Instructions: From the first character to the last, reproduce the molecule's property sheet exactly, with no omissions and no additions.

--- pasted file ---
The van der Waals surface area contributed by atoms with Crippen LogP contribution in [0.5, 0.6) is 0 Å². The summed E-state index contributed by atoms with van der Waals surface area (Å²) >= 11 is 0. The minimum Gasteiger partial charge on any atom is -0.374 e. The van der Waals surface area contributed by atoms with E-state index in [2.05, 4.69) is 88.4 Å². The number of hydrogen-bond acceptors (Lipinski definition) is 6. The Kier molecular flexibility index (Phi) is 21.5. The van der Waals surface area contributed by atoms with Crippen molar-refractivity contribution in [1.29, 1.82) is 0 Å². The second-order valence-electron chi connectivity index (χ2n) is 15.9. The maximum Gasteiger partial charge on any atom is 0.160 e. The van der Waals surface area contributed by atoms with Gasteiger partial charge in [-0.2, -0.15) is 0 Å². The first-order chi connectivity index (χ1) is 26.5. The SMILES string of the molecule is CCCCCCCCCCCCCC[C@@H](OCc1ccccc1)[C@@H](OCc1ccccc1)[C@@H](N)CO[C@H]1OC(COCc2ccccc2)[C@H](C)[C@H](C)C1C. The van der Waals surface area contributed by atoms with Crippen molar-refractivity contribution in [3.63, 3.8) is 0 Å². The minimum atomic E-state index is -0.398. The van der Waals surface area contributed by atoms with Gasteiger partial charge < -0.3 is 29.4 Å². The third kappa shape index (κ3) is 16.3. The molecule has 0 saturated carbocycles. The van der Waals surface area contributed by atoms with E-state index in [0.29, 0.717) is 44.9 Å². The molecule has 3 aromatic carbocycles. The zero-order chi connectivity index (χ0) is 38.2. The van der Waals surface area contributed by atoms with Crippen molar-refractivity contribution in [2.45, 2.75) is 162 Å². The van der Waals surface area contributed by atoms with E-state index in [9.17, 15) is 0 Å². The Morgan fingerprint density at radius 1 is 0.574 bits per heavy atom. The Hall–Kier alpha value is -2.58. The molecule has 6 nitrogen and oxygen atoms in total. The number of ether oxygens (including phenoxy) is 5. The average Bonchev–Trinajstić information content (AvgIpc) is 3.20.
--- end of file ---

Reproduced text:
The van der Waals surface area contributed by atoms with Crippen LogP contribution in [0.5, 0.6) is 0 Å². The summed E-state index contributed by atoms with van der Waals surface area (Å²) >= 11 is 0. The minimum Gasteiger partial charge on any atom is -0.374 e. The van der Waals surface area contributed by atoms with E-state index in [2.05, 4.69) is 88.4 Å². The number of hydrogen-bond acceptors (Lipinski definition) is 6. The Kier molecular flexibility index (Phi) is 21.5. The van der Waals surface area contributed by atoms with Crippen molar-refractivity contribution in [1.29, 1.82) is 0 Å². The second-order valence-electron chi connectivity index (χ2n) is 15.9. The maximum Gasteiger partial charge on any atom is 0.160 e. The van der Waals surface area contributed by atoms with Gasteiger partial charge in [-0.2, -0.15) is 0 Å². The first-order chi connectivity index (χ1) is 26.5. The SMILES string of the molecule is CCCCCCCCCCCCCC[C@@H](OCc1ccccc1)[C@@H](OCc1ccccc1)[C@@H](N)CO[C@H]1OC(COCc2ccccc2)[C@H](C)[C@H](C)C1C. The van der Waals surface area contributed by atoms with Crippen molar-refractivity contribution in [3.63, 3.8) is 0 Å². The minimum atomic E-state index is -0.398. The van der Waals surface area contributed by atoms with Gasteiger partial charge < -0.3 is 29.4 Å². The third kappa shape index (κ3) is 16.3. The molecule has 0 saturated carbocycles. The van der Waals surface area contributed by atoms with E-state index in [0.29, 0.717) is 44.9 Å². The molecule has 3 aromatic carbocycles. The zero-order chi connectivity index (χ0) is 38.2. The van der Waals surface area contributed by atoms with Crippen molar-refractivity contribution in [2.45, 2.75) is 162 Å². The van der Waals surface area contributed by atoms with E-state index in [9.17, 15) is 0 Å². The Morgan fingerprint density at radius 1 is 0.574 bits per heavy atom. The Hall–Kier alpha value is -2.58. The molecule has 6 nitrogen and oxygen atoms in total. The number of ether oxygens (including phenoxy) is 5. The average Bonchev–Trinajstić information content (AvgIpc) is 3.20.